Sanilac Great Start Parent Coalition Helping Kids Help Kids

By Brenda Brissette-Mata

LEXINGTON TOWNSHIP -- It isn’t unusual for members of the Great Start Parent Coalition (GSPC) in Sanilac County to bring children to meetings. After all, child care services are provided.

But what members didn’t expect was that some of the children would be as encouraged about advocating for early childhood as their parents.

Tyler and Caitlyn Dillon, ages 12 and 10, often accompany their mother, Carol Dillon, to GSPC meetings.

“They usually sit in the back, doing their own thing,” their mother said.

But after attending a few meetings Dillon noticed they were listening to the discussions.

“Tyler would sometimes sit up closer to me,” she said. “He was paying attention.”

Soon, the kids were asking questions about what they heard, and while not every topic appealed to them, one in particular did – making sure that every child in Michigan has a great start.

“I like what they say about helping kids get a great start,” Tyler said. “Little kids should have a great start.”

It wasn’t long before interest sparked action. The children began helping with events, including an appearance by coalition members at Sanilac County’s Thumb Festival, where they helped spread the word about the group.

That experience, in turn, gave Tyler an idea: “I thought this could be a kid’s coalition, too.”

Nina Barnett, parent liaison for the Sanilac Great Start Parent Coalition, liked the idea so much she sat down with Tyler and Caitlyn and came up with a motto – Kids Helping Kids – and a list of ways they could get involved.

Caitlyn’s first job, for instance, was to help entertain other children traveling with parent coalition members on a bus trip to Lansing for the annual Star Power event in May. She printed out sheets with activities, brought art supplies and had the kids on the bus singing during the trip.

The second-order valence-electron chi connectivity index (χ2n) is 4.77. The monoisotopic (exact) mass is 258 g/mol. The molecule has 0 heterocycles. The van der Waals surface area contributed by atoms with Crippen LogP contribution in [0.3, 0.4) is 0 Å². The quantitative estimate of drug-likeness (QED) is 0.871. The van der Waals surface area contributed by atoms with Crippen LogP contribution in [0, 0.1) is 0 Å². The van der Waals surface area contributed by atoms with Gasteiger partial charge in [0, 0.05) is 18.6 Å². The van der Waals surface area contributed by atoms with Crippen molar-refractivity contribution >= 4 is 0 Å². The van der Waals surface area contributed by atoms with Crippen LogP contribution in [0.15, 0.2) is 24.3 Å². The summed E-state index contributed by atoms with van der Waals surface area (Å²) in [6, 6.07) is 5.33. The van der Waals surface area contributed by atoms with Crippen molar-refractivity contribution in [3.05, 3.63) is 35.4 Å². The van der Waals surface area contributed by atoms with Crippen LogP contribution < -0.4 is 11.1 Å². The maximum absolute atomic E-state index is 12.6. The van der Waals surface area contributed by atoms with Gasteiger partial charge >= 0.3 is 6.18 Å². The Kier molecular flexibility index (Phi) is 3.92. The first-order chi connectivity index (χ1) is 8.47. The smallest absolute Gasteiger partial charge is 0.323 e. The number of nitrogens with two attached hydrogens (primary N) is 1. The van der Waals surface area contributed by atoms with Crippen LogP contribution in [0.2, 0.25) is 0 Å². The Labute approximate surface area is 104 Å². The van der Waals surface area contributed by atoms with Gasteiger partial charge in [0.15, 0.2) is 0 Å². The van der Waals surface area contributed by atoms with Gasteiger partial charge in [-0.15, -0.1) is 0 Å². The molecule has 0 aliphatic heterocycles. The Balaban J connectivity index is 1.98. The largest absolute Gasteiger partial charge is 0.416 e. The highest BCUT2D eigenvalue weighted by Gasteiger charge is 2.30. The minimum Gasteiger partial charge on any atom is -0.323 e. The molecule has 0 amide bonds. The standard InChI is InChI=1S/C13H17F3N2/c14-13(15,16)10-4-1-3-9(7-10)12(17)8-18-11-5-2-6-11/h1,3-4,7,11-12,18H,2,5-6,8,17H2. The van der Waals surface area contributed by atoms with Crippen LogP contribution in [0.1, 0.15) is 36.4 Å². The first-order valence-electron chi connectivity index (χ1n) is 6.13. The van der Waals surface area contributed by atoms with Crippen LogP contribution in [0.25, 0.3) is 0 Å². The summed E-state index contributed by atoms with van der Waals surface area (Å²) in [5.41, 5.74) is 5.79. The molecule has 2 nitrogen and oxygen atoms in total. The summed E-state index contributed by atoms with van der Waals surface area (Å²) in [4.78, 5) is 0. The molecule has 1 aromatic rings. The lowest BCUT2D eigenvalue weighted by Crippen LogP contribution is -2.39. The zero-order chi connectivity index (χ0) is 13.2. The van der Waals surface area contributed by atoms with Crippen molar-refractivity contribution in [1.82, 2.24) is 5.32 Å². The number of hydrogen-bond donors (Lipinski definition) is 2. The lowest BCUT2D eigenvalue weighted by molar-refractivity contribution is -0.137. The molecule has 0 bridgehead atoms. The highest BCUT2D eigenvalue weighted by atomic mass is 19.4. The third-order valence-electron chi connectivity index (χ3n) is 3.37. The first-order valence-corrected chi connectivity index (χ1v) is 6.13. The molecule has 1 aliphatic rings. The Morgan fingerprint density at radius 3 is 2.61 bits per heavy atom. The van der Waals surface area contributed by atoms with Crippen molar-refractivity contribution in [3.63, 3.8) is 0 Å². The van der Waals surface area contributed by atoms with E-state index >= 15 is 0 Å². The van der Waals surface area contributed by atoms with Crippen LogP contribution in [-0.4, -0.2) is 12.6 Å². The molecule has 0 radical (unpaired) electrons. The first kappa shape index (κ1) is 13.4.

Dillon said her daughter loved both the trip and the Star Power event.

“I got to meet John Espinoza!” Caitlyn said with a kind of enthusiasm most 10-year old girls reserve for pop stars. Her mother smiled as Caitlin described meeting the 83rd District state representative. “She really was impressed,” Dillon said.

Her children, she says, seem to grasp how important the work of the parent coalitions is.

“They hear me talking about it all the time. We need to make sure everybody understands how important early childhood is, how important brain development is for kids 0 to 5. Too many parents don’t know. They do what they can to provide for their children but they don’t realize this is a prime learning period. We have to educate everybody.”

Dillon believes that watching her involvement in the GSPC has sparked her children’s civic involvement, as well.

Caitlyn used to be shy, but has come into a new kind of strength, even running for student council. She didn’t win, said her mom, but she’s going to try again.

“She’s really surprised me,” Dillon said.

Tyler, meanwhile, went to his school to ask for permission to recruit other student volunteers to help with GSPC activities.

“Doing something for other people is great,” Tyler said. “It gives you a good feeling.”

Thank you for your by Paul Johnson (not verified)